Why Fundamentalism is Anti-Religious
by Rev. First Speaker Schol-R-LEA;2, LCF JAM POEE ELF KCO KoR BiWM MGT GS TGIF
To describe the Universal Process in words is not the same as experiencing the Universal Process.
- Lao Tse
Many Thelemites mistake the phrase "Do What Thou Wilt" as meaning, 'do whatever you want to do.' This is a grave misunderstanding, one which Crowley himself railed against. To say, "Do What Thou Wilt", to someone is the gravest of charges. Far from an invitation to self-indulgence, it is a command to follow one's heart's desire, one's destiny, without reservation or regret.
Many readers of Robert Heinlein's novel Stranger in a Strange Land mistake the phrase "Thou Art God" as meaning, 'you are above the rules.' This is a grave misunderstanding, one which Heinlein himself warned about. To say, "Thou Art God", to someone is the gravest of charges. Far from an invitation to self-indulgence, it is a command to know that you have you are a part of a greater whole, and must seek to act with God-like wisdom, without reservation or regret.
Both phrases espouse that ultimate responsibility for one's actions lies with you. To follow your True Will is to do not what you want to do but what you >must> do - and to have the self-awareness to know what that is. To be God is to have the burden of acting wisely and decisively.
Now, I am no one to speak of decisiveness and responsibility; you will rarely meet anyone who is so self-absorbed, over-cautious, and irresponsible as I am. But I at least have the sense to realize this about myself.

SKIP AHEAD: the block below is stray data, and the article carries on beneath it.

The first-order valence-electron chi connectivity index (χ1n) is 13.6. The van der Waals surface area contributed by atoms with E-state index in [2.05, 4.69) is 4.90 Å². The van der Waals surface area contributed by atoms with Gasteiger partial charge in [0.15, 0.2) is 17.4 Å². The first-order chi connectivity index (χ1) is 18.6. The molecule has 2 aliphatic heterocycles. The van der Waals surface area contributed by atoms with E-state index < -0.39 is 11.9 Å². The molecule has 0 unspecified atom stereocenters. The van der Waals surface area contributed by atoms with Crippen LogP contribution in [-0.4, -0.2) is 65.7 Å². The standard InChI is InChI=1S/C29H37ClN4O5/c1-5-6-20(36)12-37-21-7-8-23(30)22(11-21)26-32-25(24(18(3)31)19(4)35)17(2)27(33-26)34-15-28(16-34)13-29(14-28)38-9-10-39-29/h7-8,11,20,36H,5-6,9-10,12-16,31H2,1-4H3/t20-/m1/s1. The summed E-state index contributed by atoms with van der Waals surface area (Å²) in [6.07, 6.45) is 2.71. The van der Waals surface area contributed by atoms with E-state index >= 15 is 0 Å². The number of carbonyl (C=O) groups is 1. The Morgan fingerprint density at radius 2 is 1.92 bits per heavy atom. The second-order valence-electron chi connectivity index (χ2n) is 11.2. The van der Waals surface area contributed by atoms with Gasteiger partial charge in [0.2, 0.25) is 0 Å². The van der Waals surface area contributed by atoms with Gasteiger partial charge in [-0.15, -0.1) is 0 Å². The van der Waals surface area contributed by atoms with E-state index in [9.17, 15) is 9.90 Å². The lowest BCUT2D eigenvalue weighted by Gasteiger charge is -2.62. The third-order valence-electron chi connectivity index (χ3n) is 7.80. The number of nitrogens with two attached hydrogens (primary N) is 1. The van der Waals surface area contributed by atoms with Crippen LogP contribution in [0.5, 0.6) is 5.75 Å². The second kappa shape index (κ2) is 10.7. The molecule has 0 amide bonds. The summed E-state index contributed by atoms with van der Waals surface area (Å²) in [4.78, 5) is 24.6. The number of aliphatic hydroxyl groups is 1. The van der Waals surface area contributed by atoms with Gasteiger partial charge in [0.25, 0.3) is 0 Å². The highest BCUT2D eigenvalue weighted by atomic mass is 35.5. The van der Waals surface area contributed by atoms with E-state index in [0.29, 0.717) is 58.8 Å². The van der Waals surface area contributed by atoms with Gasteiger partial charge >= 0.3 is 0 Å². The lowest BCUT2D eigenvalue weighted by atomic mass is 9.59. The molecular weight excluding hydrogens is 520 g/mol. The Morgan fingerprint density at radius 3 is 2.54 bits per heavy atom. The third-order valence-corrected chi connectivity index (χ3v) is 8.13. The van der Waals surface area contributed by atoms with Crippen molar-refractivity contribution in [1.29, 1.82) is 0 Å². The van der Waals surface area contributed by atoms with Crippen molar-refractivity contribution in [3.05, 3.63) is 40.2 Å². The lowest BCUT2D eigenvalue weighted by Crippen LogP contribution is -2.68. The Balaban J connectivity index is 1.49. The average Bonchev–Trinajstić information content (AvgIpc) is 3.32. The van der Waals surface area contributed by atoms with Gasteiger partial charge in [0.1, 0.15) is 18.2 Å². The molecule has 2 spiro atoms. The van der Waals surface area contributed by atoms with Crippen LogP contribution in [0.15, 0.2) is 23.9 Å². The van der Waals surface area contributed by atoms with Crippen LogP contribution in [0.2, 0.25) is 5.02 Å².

You may be wondering what this has to do with religious fundamentalism, or the dichotomy of the True Tao and the False Tao. All will be made clear shortly, I hope.
Today I heard a young Baptist arguing with an older Episcopalian sociology professor. The younger man kept insistently asking if the professor thought that the Biblical stories of Adam and Eve, the Flood, etc. were actual events. The older man, who saw that the younger man was trying to trap him in a contradiction, was evasive, but made it clear that he didn't. The Baptist hammered on the topic, hoping, it seemed, to get the older man to confess that he wasn't a real Christian. To him, the idea that the King James Bible was anything but the received, absolute and unvarnished Truth was nothing short of evil.
The laughable part of this, to me, was that the younger man mentioned the Prodigal Son along the way (at least, I thought that that was what he was referring to). I think that the professor missed that part, but it struck me as particularly absurd: this was a parable, a story told by Joshua Magus to make a point, and he even explained the meaning of it after telling the tale. Yet this younger man was going against his own Lord's word in taking it literally.
And here lies the fundamental error of fundamentalism. Most of the Gospels, and many other parts of the Bible, are not literal stories, and were never meant to be taken as such. The Christian Scriptures are heavy with allegory; most of the meaning of them is only clear on careful contemplation, it's messages intentionally obscured so that it would only become after after meditating upon them - because a flat, direct telling could never carry the message adequately. I'm not a Christian, yet I can see this well enough to make me wonder how anyone could miss it. These are works which generations have found profound meaning in, yet the modern fundamentalists, in reading them literally, extinguish the Divine spark in them and turn the into empty words.